Maintenance of sqt and cyc expression depends on the ability of cells to respond to Nodal signaling(Meno et al., 1999;Pogoda et al., 2000;Sirotkin et al., 2000a). Therefore we investigated the role of crossregulation in the dosage-sensitive interaction between sqt and cyc by examining cycexpression in sqt mutants and sqt expression in cycmutants. Expression of sqt appeared normal in a time course ofcyc mutant embryos (compare Fig. 3F-I with 3A-D), but was reduced in sqt mutants(Fig. 3E,J). cycexpression was altered in sqt-/-;cyc+/+ mutants (compareFig. 3L-O with 3P-S). Althoughcyc expression initiated in sqt mutants(Fig. 3P), it was reduced or absent at the dorsal margin at 5 h (Fig. 3Q) and was evident at the dorsal midline at reduced levels during gastrulation (Fig. 3R,S). Expression of cyc was reduced significantly insqt-/-; cyc+/- mutants(Fig. 3T-V) in comparison withsqt-/-; cyc+/+ embryos(Fig. 3Q-S). At the onset of gastrulation in sqt-/-; cyc+/-mutants, cyc transcripts were present in only two weak dorsolateral patches (Fig. 3U); the dorsal gap between these patches closed as gastrulation progressed, such that a narrow strip of cyc expression was visible at the dorsal midline at 8 h (Fig. 3V). These results show that dorsal cyc expression is activated by sqt at 5 h, the first stage where a reduction of cyc expression is evident insqt mutants. The reduction of cyc expression insqt-/-; cyc+/- embryos when compared with sqt-/-; cyc+/+ mutants suggests that cyc expression also activates its own transcription. It is not likely that a reduction of mutant mRNA stability is the cause of reducedcyc expression in sqt-/-;cyc+/- mutants, because the level and pattern ofcyc mRNA expression was not altered in sqt+/+;cyc+/- embryos when compared with wild type (data not shown).
Mesendoderm induction requires different levels ofnodal-related gene function in dorsal and ventrolateral regions
To examine the effect of reduced Nodal signaling on dorsoventral patterning of the mesendoderm, we analyzed the time course of expression of an array of marker genes in sqt-/-; cyc+/+ andsqt-/-; cyc+/- mutants. For these experiments, we analyzed clutches of embryos in which mostsqt-/-; cyc+/- mutants had strong cyclopia, truncated notochords, and medially fused somites. Embryos from appropriate crosses were harvested at blastula and gastrula stages, analyzed by whole-mount in situ hybridization, assigned to phenotypic classes based on expression patterns, and then genotyped by PCR assays to determine which genotypes constituted each phenotypic class. As expected from morphological analysis, markers for dorsal mesendoderm such as gsc andaxial/foxa2 were reduced more severely in sqt-/-;cyc+/- embryos than in sqt-/-;cyc+/+ single mutants. Expression of gsc, which marks the prechordal plate during gastrulation(Stachel et al., 1993),initiated in the dorsal marginal region in sqt-/-;cyc+/+, sqt-/-;cyc+/- and sqt-/-;cyc-/- embryos (Fig. 4B1,C1,D1), but it rapidly faded in embryos of all three mutant genotypes (Fig. 4B2,C2,D2). By 5 h (40% epiboly), gsc transcripts were prominent at the dorsal margin of wild-type embryos (Fig. 4A2), but were detectable in only a few cells insqt-/-; cyc+/+ mutants(Fig. 4B2). We were unable to detect gsc expression in sqt-/-;cyc+/- and sqt-/-;cyc-/- embryos at this stage(Fig. 4C2,D2). gscexpression recovered during gastrulation in sqt-/-;cyc+/+ mutants (Fig. 4B3-B6), but not in sqt-/-;cyc+/- and sqt-/-;cyc-/- mutant siblings(Fig. 4C3-C5,D3-D5). After gastrulation, weak ectodermal gsc expression initiated in bothsqt-/-; cyc+/- andsqt-/-; cyc-/- mutants(Fig. 4C6,D6). Likegsc, expression of axial/foxa2 in axial mesoderm(Strähle et al., 1993) is reduced to a much greater extent in sqt-/-;cyc+/- embryos than sqt-/-;cyc+/+ siblings (Fig. 5A-F). And like gsc, axial/foxa2 expression at the midline later recovers in sqt-/-;cyc+/+ embryos (data not shown). Thus, early dorsal mesendodermal gene expression is reduced in sqt-/-;cyc+/+ single mutants, and the further loss of a single copy of the cyclops gene compounds this defect. The recovery of dorsal mesoderm gene expression in some sqt mutants suggests that dorsal marginal cells can adopt dorsal mesendoderm fates in response tocyc signaling during gastrulation, more than 2 hours after dorsal mesendoderm induction occurs in wild type.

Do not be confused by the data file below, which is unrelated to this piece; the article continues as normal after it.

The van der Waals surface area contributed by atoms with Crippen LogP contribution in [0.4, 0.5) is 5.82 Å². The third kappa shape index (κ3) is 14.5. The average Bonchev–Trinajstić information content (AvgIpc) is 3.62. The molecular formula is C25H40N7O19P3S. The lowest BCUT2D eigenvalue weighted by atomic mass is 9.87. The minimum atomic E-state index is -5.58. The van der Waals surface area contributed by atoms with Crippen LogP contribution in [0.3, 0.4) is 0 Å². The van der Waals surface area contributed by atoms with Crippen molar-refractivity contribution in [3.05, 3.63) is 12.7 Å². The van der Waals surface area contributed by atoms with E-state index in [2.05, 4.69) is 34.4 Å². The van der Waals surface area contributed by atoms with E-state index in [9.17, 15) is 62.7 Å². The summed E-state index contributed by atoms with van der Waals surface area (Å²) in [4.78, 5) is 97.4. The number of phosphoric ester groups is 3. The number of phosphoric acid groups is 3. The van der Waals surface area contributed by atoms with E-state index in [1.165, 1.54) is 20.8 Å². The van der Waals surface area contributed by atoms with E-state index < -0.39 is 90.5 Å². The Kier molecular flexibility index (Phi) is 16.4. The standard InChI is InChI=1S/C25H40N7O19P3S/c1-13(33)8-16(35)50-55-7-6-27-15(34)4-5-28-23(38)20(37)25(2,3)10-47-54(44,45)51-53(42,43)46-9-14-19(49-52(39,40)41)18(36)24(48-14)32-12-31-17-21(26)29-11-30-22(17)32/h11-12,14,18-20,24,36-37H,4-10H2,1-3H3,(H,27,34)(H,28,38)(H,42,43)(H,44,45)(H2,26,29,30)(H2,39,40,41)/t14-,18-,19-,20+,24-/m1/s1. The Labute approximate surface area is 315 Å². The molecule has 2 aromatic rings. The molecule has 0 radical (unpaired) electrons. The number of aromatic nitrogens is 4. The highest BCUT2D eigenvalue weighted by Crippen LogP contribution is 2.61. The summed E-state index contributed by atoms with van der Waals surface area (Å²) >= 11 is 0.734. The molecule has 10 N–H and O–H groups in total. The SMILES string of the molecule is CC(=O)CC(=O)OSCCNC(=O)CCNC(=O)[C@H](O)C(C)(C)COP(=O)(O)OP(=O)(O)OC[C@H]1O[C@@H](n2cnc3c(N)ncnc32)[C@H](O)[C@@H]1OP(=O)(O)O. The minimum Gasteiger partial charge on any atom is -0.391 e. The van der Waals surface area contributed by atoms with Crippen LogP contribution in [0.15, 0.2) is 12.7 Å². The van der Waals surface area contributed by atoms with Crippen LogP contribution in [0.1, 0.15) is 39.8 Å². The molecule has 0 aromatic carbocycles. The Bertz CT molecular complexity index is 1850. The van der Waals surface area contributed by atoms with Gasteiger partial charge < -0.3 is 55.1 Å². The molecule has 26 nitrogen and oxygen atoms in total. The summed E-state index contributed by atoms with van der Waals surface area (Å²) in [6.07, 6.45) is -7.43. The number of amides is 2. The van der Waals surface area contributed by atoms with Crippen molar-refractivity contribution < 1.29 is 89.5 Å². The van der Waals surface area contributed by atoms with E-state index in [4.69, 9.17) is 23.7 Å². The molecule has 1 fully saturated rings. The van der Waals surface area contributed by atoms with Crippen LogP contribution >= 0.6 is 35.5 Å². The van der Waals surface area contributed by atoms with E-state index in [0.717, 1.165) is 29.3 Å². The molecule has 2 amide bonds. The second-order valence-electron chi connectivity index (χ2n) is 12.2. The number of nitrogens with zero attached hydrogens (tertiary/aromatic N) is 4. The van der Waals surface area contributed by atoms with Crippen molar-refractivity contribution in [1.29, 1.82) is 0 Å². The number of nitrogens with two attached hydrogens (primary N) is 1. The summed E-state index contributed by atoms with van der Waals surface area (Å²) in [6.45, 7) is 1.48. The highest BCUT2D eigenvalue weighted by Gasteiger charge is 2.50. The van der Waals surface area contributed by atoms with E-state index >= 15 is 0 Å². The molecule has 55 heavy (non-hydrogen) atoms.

To examine how the endoderm is affected in sqt-/-;cyc+/+ and sqt-/-;cyc+/- mutants embryos, we analyzed expression ofaxial/foxa2 and sox17(Fig. 5A-L)(Schier et al., 1997;Alexander and Stainier, 1999). In order to quantify endodermal progenitors, we made fillets of mid-gastrula stage wild-type and mutant embryos stained for axial/foxa2 expression and counted the total number of labeled endodermal cells(Fig. 5M). At mid-gastrulation,wild-type embryos (n=4) had an average of 270 (±54)axial/foxa2-expressing endodermal cells, sqt-/-;cyc+/+ embryos (n=5) had an average of 164(±35), and sqt-/-; cyc+/-embryos (n=5) had only 65 (±12). A similar distribution of endodermal cells was observed in sqt-/-;cyc+/+ and sqt-/-;cyc+/- mutants at 10 h and 12 h, as detected bysox17 expression (data not shown). The reduction in endodermal precursors was not uniform along the dorsoventral axis(Fig. 5N). In wild-type embryos, previous work showed that endoderm is asymmetrically distributed at mid-gastrulation (Warga and Nüsslein-Volhard, 1999), and we found an average of 13 rows of axial/foxa2-expressing endodermal cells dorsally, compared with only four rows ventrally (Fig. 5N). This asymmetry was less pronounced insqt-/-; cyc+/+ embryos, which had an average of only seven tiers of axial-expressing cells dorsally and 2.5 tiers ventrally. Dorsal endoderm was completely eliminated insqt-/-; cyc+/- embryos, although one to three tiers of axial/foxa2-expressing cells remained ventrally and laterally. Thus, like mesoderm, endoderm in dorsal locations in sqtmutants is more sensitive to reductions in cyc gene dosage than endoderm in lateral and ventral positions.